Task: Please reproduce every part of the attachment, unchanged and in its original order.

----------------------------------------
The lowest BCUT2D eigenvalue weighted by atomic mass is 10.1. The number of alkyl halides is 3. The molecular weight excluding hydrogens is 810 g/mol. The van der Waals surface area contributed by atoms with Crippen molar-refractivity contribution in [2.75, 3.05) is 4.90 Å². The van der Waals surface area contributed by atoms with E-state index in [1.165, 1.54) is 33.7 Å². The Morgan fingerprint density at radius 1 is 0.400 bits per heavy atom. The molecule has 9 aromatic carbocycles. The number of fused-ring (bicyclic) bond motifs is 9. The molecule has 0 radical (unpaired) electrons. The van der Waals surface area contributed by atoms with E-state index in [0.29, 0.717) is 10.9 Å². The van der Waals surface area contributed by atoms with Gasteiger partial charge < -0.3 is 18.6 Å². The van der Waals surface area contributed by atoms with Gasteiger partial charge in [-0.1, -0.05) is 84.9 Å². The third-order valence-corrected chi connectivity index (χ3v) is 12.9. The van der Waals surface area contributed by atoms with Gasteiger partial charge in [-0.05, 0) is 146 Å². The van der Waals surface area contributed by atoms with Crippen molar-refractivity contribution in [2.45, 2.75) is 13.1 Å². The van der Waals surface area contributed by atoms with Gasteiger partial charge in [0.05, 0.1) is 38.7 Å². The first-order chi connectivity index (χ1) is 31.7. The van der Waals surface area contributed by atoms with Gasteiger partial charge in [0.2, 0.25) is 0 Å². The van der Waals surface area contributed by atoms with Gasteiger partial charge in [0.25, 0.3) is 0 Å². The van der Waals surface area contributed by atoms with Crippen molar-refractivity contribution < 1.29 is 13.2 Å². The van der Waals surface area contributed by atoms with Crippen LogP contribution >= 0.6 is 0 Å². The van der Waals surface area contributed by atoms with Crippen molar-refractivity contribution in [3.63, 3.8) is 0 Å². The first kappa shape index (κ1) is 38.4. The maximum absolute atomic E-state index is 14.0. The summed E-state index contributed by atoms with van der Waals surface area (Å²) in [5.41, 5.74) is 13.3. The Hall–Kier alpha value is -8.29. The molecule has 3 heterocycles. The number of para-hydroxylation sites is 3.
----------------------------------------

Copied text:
The lowest BCUT2D eigenvalue weighted by atomic mass is 10.1. The number of alkyl halides is 3. The molecular weight excluding hydrogens is 810 g/mol. The van der Waals surface area contributed by atoms with Crippen molar-refractivity contribution in [2.75, 3.05) is 4.90 Å². The van der Waals surface area contributed by atoms with E-state index in [1.165, 1.54) is 33.7 Å². The Morgan fingerprint density at radius 1 is 0.400 bits per heavy atom. The molecule has 9 aromatic carbocycles. The number of fused-ring (bicyclic) bond motifs is 9. The molecule has 0 radical (unpaired) electrons. The van der Waals surface area contributed by atoms with E-state index in [0.29, 0.717) is 10.9 Å². The van der Waals surface area contributed by atoms with Gasteiger partial charge < -0.3 is 18.6 Å². The van der Waals surface area contributed by atoms with Gasteiger partial charge in [-0.1, -0.05) is 84.9 Å². The third-order valence-corrected chi connectivity index (χ3v) is 12.9. The van der Waals surface area contributed by atoms with Gasteiger partial charge in [-0.05, 0) is 146 Å². The van der Waals surface area contributed by atoms with Crippen molar-refractivity contribution in [2.45, 2.75) is 13.1 Å². The van der Waals surface area contributed by atoms with Gasteiger partial charge in [0.05, 0.1) is 38.7 Å². The first-order chi connectivity index (χ1) is 31.7. The van der Waals surface area contributed by atoms with Gasteiger partial charge in [0.2, 0.25) is 0 Å². The van der Waals surface area contributed by atoms with Gasteiger partial charge in [0.25, 0.3) is 0 Å². The van der Waals surface area contributed by atoms with Crippen molar-refractivity contribution < 1.29 is 13.2 Å². The van der Waals surface area contributed by atoms with Crippen LogP contribution >= 0.6 is 0 Å². The van der Waals surface area contributed by atoms with Crippen molar-refractivity contribution in [3.63, 3.8) is 0 Å². The first kappa shape index (κ1) is 38.4. The maximum absolute atomic E-state index is 14.0. The summed E-state index contributed by atoms with van der Waals surface area (Å²) in [5.41, 5.74) is 13.3. The Hall–Kier alpha value is -8.29. The molecule has 3 heterocycles. The number of para-hydroxylation sites is 3.